Samsung XP941 NGFF M.2 PCIe SSDs in RAID 0 – Worlds Smallest SSD Combination Hits 2GB/s

ANVIL STORAGE UTILITIES PROFESSIONAL (BETA)

You may not see this for long (and it’s definitely not common) but you get a freebee simply for reading! Over the last little while, we have been assisting with beta testing new benchmark software called Anvil Storage Utilities which is an absolutely amazing SSD benchmarking utility. Not only does it have a preset SSD benchmark, but also, it has included such things as endurance testing and threaded I/O read, write and mixed tests, all of which are very simple to understand and use in our benchmark testing.

RAID XP941 Anvil

Once again we see performance that seems to follow along with our Crystal DiskMark results.  IOPS were not as impressive as we might like to have seen as well.

PCMARK VANTAGE X64 HDD SUITE

The SSD Review uses benchmark software called PCMark Vantage x64 HDD Suite to create testing scenarios that might be used in the typical user experience. There are eight tests in all and the tests performed record the speed of data movement in MB/s to which they are then given a numerical score after all of the tests are complete. The simulations are as follows:

  • Windows Defender In Use
  • Streaming Data from storage in games such as Alan Wake which allows for massive worlds and riveting non-stop action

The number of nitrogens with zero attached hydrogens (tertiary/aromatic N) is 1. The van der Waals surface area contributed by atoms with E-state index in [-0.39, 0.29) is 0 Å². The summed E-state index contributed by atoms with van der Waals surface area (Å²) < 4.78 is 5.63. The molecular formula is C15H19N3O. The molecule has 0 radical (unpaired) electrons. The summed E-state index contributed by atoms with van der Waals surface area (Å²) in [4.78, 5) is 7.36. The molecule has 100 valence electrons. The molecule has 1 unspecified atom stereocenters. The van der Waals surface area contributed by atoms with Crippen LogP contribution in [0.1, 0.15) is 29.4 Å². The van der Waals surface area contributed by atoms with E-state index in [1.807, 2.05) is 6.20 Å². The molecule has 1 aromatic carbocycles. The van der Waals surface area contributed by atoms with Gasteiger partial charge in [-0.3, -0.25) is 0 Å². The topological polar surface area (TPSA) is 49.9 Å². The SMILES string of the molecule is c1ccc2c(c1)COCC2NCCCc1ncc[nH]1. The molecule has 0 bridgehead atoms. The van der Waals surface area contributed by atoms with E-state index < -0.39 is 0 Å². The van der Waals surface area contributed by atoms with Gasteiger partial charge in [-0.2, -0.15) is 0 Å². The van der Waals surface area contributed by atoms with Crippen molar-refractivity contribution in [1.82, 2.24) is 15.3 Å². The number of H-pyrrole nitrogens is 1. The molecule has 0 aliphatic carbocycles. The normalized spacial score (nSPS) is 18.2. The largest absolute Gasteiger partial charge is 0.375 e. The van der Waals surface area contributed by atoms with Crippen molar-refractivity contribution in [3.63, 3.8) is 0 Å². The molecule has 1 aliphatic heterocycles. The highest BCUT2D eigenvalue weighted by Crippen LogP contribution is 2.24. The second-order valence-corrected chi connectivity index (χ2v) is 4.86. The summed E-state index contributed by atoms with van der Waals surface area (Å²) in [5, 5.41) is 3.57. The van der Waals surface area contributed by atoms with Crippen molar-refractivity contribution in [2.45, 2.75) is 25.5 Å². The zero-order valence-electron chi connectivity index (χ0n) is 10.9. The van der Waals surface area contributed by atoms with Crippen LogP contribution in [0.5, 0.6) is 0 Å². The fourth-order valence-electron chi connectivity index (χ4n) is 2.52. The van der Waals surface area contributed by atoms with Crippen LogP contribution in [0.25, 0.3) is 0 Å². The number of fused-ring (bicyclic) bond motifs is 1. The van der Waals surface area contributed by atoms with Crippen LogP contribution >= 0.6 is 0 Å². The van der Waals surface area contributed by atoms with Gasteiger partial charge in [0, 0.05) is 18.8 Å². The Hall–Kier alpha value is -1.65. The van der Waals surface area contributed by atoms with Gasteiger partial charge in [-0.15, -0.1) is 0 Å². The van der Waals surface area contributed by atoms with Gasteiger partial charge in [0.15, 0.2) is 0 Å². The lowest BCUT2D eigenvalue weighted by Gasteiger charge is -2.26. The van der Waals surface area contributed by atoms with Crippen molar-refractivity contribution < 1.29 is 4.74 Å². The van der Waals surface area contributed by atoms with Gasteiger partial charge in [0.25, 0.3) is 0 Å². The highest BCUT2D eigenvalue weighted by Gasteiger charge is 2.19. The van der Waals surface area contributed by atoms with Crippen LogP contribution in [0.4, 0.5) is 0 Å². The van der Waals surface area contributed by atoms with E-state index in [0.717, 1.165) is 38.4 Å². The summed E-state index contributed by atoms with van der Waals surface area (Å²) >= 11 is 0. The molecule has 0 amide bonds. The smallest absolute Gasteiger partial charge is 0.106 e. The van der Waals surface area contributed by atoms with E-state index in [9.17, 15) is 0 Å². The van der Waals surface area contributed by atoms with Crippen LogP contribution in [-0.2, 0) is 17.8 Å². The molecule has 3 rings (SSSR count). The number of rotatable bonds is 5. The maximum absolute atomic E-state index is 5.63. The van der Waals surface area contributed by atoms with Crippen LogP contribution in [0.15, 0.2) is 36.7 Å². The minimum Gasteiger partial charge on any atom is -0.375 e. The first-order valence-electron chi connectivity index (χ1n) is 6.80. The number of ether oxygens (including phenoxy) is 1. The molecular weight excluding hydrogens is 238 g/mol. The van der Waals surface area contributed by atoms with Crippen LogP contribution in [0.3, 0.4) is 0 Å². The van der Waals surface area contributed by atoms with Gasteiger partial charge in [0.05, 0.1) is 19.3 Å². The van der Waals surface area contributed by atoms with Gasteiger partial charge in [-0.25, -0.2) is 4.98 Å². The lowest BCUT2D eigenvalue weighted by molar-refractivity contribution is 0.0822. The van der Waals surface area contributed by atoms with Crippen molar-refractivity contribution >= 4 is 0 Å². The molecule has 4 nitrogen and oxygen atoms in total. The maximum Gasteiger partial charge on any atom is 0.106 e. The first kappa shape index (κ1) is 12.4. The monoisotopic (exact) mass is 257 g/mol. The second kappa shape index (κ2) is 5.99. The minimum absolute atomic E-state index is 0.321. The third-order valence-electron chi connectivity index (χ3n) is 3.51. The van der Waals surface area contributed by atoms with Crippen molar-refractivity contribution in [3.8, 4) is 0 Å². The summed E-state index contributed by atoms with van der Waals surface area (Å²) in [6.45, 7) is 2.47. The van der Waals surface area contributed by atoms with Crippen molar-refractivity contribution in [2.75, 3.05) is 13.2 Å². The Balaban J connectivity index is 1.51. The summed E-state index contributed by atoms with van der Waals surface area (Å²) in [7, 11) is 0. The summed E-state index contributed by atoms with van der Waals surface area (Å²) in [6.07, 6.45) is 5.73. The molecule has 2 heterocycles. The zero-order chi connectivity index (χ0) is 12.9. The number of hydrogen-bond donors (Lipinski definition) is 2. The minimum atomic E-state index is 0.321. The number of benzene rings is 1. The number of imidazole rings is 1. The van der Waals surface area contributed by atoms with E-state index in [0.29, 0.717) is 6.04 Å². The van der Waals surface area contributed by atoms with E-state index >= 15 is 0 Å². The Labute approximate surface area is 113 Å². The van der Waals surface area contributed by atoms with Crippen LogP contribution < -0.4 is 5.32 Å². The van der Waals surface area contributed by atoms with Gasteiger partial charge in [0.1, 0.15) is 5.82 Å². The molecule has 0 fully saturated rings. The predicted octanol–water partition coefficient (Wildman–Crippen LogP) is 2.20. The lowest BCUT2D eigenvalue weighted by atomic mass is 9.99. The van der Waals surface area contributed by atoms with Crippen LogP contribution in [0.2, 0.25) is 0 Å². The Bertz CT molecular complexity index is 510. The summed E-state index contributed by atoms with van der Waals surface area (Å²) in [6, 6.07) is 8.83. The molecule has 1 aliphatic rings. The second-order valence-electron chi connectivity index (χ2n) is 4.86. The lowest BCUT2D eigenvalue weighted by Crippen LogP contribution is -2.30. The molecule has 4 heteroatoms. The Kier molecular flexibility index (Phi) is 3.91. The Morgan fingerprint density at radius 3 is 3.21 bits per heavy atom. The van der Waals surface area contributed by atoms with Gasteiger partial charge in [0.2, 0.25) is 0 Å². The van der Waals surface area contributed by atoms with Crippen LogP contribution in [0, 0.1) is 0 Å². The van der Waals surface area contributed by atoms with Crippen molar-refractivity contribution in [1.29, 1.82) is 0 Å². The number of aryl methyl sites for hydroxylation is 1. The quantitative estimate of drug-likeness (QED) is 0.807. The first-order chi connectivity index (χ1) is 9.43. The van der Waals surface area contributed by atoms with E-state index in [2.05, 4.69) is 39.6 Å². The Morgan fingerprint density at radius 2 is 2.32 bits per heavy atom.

• Importing digital photos into Windows Photo Gallery
  • Starting the Vista Operating System
  • Home Video editing with Movie Maker which can be very time consuming
  • Media Center which can handle video recording, time shifting and streaming from Windows media center to an extender such as XBox
  • Cataloging a music library
  • Starting application

DUO SAMSUNG XP941 IN RAID 0 PCMARK VANTAGE RESULTS

Our configuration of two XP941 M.2 PCIe SSDs in a RAID 0 environment produced almost identical results as we had seen in our Sony VAIO tests with a Total Score of 107470 and transfer speed high of 864MB/s when testing in Windows Media Center.

RAID XP941 Vantage

Having tested a few M.2 SSDs in both the SATA 3 and PCIe interface, we thought it might be interesting to put together a bit of a chart and include our most powerful SATA 3 SSD as a point of measure:

XP941 M.2 Chart RAID

Taking a look at the same performance in IOPS, things change just a bit.  We were surprised at how low the RAID volume fared, but not nearly as much as how high the MBA IOPS performance was.

XP941 M.2 Chart IOPS

REPORT ANALYSIS AND FINAL THOUGHTS

Prior to starting this RAID solution, we wanted to see if we could set it up as our boot drive; we couldn’t.  Unlike all other PCIe solutions, the adapters available for M.2 PCIe aren’t made for, and don’t contain the ability to boot into their own BIOS prior to the system BIOS.  This is key as the only way to boot using the system BIOS is via SATA.  It was a bit disappointing as having a 512GB boot drive capable of 1GB/s performance would have been ideal, outside of using one of the test PCIe solutions we have on hand.

XP941 RAID Report Closer

Consider the cost though, if availability of the XP941 wasn’t so scarce.  When available, purchase of two 128GB XP941 M.2 SSDs and two M2P4S adapters from RAMCity would have been a grand total of $628US; this for a 256GB solution capable of 2GB/s performance.  That’s definitely enough speed to start crunching the numbers.  The difficulty with this solution is that it is not bootable and takes up two PCIe slots.  To find this performance and at a similar price, the only bootable solution that makes sense would be the Mushkin Scorpion Deluxe that we reviewed a few weeks back.